As a business owner, you’ll deal with a lot of contracts in the course of operation. Many are between you and your vendors or customers and have to do with an exchange of goods or services for money. You probably don’t need a 20-page contract to accomplish what you want to accomplish, but you do need to address some basic things.
Contract Clauses You Need In Your Agreement
Services or Product Description
Describe exactly what is being provided. Be clear with what is and what is not included. For products, include when delivery will take place. For services, you may want to include what happens when the work goes beyond the original agreed upon scope.
Include when payment due and how much. You may also want to also address acceptable payment methods, applicable rush fees, and how and when late fees are applied.
Limitations on Liability
Be clear on what you’re not liable for.
Terminating the Contract
Give both parties an out if appropriate. You may find that you and the person you’ve contracted with simply don’t work well together, and that’s fine. You can extricate yourself from the contract if you put in a clause about how to terminate it. Be sure to include what payments would be due if terminated.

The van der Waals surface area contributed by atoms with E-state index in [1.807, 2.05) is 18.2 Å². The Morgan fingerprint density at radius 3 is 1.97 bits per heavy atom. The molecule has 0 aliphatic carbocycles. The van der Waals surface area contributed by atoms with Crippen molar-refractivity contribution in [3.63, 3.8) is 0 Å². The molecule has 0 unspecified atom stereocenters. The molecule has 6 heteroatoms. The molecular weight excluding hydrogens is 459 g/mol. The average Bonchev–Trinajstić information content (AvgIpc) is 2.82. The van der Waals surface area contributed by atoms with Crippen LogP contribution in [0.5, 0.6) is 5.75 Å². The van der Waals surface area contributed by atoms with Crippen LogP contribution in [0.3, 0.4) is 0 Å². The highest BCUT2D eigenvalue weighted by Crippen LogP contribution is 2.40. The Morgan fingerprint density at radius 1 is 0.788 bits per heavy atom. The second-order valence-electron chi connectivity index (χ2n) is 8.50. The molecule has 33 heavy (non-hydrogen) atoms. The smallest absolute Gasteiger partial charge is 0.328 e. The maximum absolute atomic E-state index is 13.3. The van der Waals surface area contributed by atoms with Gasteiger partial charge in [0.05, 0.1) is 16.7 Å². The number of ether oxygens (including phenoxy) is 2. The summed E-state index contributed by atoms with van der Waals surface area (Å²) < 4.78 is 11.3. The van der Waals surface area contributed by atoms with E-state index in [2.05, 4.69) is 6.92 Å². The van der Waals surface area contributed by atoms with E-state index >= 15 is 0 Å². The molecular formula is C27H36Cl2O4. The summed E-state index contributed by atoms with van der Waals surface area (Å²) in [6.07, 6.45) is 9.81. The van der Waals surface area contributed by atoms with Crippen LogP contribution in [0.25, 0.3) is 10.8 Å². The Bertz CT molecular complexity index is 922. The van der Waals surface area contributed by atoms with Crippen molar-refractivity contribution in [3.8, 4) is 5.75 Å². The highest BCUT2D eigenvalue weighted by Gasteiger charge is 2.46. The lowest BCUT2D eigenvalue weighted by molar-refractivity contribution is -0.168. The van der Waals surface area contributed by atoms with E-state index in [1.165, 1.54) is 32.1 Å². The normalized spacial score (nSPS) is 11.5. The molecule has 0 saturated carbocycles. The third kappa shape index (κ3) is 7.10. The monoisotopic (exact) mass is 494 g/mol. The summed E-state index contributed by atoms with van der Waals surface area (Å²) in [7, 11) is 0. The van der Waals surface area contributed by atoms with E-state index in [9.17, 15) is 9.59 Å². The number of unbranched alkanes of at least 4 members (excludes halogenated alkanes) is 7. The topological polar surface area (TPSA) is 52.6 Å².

A “prevailing party” clause should be considered in every contract. This provides that the prevailing party (i.e., the one who wins a legal dispute) recovers attorneys’ fees from the other party. Practically, this gives you a lot of leverage in you are in the right. Let’s say a client owes you $2,500. Under a prevailing party clause, you can explain to them that if you have to bring a lawsuit, it’s likely they will owe closer to $10,000 because you will be awarded attorneys fees. Usually, when you explain that fact, it gest a better response from the offending party.
Read more about how to customize your agreements here. Better yet, download Drafted’s industry-based templates here.
- Create a standard contract to use with your customers, making sure to include these five clauses. You may want to have it reviewed by an attorney in your state to make sure it’s enforceable and that you’re not missing anything. Pro Tip: Download Drafted Legal’s Attorney Drafted templates that are based on your industry (they cover these clauses and much more)
- If you are drafting it yourself, do your homework. Read through contracts used by businesses in your state that are similar to yours. This might give you ideas for additional clauses you want to include in your contract that are specific to your industry. But be careful – you don’t want to include anything you don’t fully understand or it may end up hurting rather than helping. You also don’t want to violate copyright laws.